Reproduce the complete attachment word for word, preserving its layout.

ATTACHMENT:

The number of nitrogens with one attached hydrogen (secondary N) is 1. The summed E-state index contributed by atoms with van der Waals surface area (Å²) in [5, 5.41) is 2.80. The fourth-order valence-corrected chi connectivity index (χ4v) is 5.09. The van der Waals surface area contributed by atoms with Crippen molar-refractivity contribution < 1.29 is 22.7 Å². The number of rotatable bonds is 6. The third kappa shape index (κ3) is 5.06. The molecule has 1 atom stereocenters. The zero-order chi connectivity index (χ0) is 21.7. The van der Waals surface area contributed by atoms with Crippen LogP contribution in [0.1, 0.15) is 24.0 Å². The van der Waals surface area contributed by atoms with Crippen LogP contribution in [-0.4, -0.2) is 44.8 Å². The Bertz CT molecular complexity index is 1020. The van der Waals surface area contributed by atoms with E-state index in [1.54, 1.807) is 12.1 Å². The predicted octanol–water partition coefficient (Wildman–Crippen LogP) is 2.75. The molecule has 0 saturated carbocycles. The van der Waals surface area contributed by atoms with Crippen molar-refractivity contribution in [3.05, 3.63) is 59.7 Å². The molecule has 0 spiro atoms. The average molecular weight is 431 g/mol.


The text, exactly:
The number of nitrogens with one attached hydrogen (secondary N) is 1. The summed E-state index contributed by atoms with van der Waals surface area (Å²) in [5, 5.41) is 2.80. The fourth-order valence-corrected chi connectivity index (χ4v) is 5.09. The van der Waals surface area contributed by atoms with Crippen molar-refractivity contribution < 1.29 is 22.7 Å². The number of rotatable bonds is 6. The third kappa shape index (κ3) is 5.06. The molecule has 1 atom stereocenters. The zero-order chi connectivity index (χ0) is 21.7. The van der Waals surface area contributed by atoms with Crippen LogP contribution in [0.1, 0.15) is 24.0 Å². The van der Waals surface area contributed by atoms with Crippen LogP contribution in [-0.4, -0.2) is 44.8 Å². The Bertz CT molecular complexity index is 1020. The van der Waals surface area contributed by atoms with E-state index in [1.54, 1.807) is 12.1 Å². The predicted octanol–water partition coefficient (Wildman–Crippen LogP) is 2.75. The molecule has 0 saturated carbocycles. The van der Waals surface area contributed by atoms with Crippen molar-refractivity contribution in [3.05, 3.63) is 59.7 Å². The molecule has 0 spiro atoms. The average molecular weight is 431 g/mol.